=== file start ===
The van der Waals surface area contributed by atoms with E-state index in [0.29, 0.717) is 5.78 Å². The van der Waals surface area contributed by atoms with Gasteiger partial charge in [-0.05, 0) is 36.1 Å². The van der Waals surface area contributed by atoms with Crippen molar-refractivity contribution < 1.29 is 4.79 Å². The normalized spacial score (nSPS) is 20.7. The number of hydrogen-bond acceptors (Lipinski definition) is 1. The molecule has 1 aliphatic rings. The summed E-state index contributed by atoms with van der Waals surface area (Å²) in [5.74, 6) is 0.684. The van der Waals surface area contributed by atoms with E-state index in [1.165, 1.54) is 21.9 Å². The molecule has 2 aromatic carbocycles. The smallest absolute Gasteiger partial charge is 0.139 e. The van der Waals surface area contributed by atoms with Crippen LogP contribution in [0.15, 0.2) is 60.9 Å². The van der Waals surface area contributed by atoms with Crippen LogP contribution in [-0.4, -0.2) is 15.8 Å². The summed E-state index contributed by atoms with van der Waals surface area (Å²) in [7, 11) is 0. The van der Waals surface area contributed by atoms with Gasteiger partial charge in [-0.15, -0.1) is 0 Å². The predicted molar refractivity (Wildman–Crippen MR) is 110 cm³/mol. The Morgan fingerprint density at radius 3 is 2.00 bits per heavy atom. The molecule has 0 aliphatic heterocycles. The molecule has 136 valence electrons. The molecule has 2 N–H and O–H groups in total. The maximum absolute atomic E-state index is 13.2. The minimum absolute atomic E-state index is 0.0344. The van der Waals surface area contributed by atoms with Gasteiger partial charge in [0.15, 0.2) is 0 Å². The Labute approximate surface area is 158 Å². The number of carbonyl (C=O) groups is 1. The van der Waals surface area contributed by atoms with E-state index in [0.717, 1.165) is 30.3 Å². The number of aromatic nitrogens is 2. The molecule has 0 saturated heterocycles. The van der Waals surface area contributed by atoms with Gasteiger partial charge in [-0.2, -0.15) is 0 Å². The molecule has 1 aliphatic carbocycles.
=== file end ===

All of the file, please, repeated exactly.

The van der Waals surface area contributed by atoms with E-state index in [0.29, 0.717) is 5.78 Å². The van der Waals surface area contributed by atoms with Gasteiger partial charge in [-0.05, 0) is 36.1 Å². The van der Waals surface area contributed by atoms with Crippen molar-refractivity contribution < 1.29 is 4.79 Å². The normalized spacial score (nSPS) is 20.7. The number of hydrogen-bond acceptors (Lipinski definition) is 1. The molecule has 1 aliphatic rings. The summed E-state index contributed by atoms with van der Waals surface area (Å²) in [5.74, 6) is 0.684. The van der Waals surface area contributed by atoms with E-state index in [1.165, 1.54) is 21.9 Å². The molecule has 2 aromatic carbocycles. The smallest absolute Gasteiger partial charge is 0.139 e. The van der Waals surface area contributed by atoms with Crippen LogP contribution in [0.15, 0.2) is 60.9 Å². The van der Waals surface area contributed by atoms with Crippen LogP contribution in [-0.4, -0.2) is 15.8 Å². The summed E-state index contributed by atoms with van der Waals surface area (Å²) in [7, 11) is 0. The van der Waals surface area contributed by atoms with Gasteiger partial charge in [-0.15, -0.1) is 0 Å². The predicted molar refractivity (Wildman–Crippen MR) is 110 cm³/mol. The Morgan fingerprint density at radius 3 is 2.00 bits per heavy atom. The molecule has 0 aliphatic heterocycles. The molecule has 136 valence electrons. The molecule has 2 N–H and O–H groups in total. The maximum absolute atomic E-state index is 13.2. The minimum absolute atomic E-state index is 0.0344. The van der Waals surface area contributed by atoms with Gasteiger partial charge in [0.15, 0.2) is 0 Å². The Labute approximate surface area is 158 Å². The number of carbonyl (C=O) groups is 1. The van der Waals surface area contributed by atoms with E-state index in [0.717, 1.165) is 30.3 Å². The number of aromatic nitrogens is 2. The molecule has 0 saturated heterocycles. The van der Waals surface area contributed by atoms with Gasteiger partial charge in [-0.2, -0.15) is 0 Å². The molecule has 1 aliphatic carbocycles.